Twenty five hundred years ago, Gautama Siddhartha, the historical Buddha, had some deep insights and created powerful techniques that would allow major reductions of human suffering. Traditionally the Buddha is said to found a total end to all suffering. Perhaps that’s true, perhaps it’s not. I don’t know, but certainly Buddhist meditation techniques and related practices can greatly reduced individuals’ suffering.
From that time on, to greatly oversimplify, you can talk about two main streams of Buddhist activity. The heart of Buddhism is the monastic tradition, monks and nuns so dedicated to achieving enlightenment for their own sakes and for the sake of others that they devote their entire lives to living in ascetic conditions and practicing meditation and prayer. The other main stream is the beliefs of the common people, in essence, that the Buddha was some kind of god, or at least had supernatural abilities, as the monks and nuns also do to various degrees. These people were too busy trying to survive and earn a living, and so could not meditate very much themselves, but they could earn merit, which would go toward improving their future lives, by worshiping the Buddha and by supporting the monks and nuns with alms and other donations. I’m speaking very generally, of course, and you can find many variations on these themes.
As Buddhism moved into cultures that were radically different from the Indian culture Buddhism originated in, it often had to make various and sometimes major adaptations to fit into its new culture. One of the major adaptations some teachers of Buddhism are making in bringing Buddhism to the modern world, particularly the West is to try to reconcile it with what we know from science and psychology. This has interesting results, some of which will probably make Buddhism more effective in the long run, and others which can greatly undermine the historical form of Buddhism. In terms of the latter, I’m especially thinking of the way science is so frequently equated with an overarching philosophy of materialism. It’s not essential to equate science with materialism, of course – see my “The End Of Materialism: How Evidence Of The Paranormal Is Bringing Science And Spirit Together” book- but science has had, by far, its greatest successes in learning about the material world. We all like success, so an attitude of materialism, only what is material – known physical objects and physical energies – is real, pervades most of modern life.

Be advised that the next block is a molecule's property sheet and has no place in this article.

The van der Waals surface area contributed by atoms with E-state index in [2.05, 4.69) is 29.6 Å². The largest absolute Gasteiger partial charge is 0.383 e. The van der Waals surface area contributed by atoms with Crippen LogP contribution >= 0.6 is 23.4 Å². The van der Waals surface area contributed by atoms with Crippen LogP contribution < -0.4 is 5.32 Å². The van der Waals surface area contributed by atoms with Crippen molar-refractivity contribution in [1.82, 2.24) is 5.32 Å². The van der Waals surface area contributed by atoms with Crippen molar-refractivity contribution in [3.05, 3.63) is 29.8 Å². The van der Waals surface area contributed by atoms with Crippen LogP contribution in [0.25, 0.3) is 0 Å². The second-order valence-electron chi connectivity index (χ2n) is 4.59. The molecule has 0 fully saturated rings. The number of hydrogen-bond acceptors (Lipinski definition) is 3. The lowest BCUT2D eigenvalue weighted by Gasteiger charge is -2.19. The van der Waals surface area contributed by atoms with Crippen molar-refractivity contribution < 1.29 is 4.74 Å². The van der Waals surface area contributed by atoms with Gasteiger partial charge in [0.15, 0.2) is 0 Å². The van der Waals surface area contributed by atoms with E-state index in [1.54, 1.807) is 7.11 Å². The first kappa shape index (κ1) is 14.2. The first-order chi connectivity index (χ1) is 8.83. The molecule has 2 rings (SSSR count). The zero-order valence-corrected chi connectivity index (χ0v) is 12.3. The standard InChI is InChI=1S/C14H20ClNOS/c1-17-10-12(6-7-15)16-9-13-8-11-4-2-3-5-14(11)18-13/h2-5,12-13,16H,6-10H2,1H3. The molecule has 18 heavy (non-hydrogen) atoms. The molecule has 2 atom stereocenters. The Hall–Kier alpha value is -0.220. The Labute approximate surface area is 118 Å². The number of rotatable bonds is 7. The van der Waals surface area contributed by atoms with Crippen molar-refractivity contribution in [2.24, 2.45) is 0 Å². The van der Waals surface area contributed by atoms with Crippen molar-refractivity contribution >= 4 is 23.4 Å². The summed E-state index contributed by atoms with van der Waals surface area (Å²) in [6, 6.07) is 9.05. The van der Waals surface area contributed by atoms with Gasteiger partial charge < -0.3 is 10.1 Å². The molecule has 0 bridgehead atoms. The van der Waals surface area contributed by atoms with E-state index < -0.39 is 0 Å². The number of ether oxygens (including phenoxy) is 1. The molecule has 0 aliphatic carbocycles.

From this materialistic perspective, Buddhism may be psychologically effective in reducing individuals’ suffering, ultimately through meditation’s physiological effects on the brain. But it carries an enormous amount of superstitious baggage with it. There are no divine beings, Gautama Buddha is not some kind of god, e.g., or bodhisattvas may be real historical people who reduced their own suffering and helped others, but they have not become minor gods that are worth praying to, or worshiping the Buddha is a useless and misleading thing to do except insofar as it may psychologically sooth you – albeit at the cost of having a fundamentally wrong belief about the nature reality, which will probably lead to a variety of negative consequences.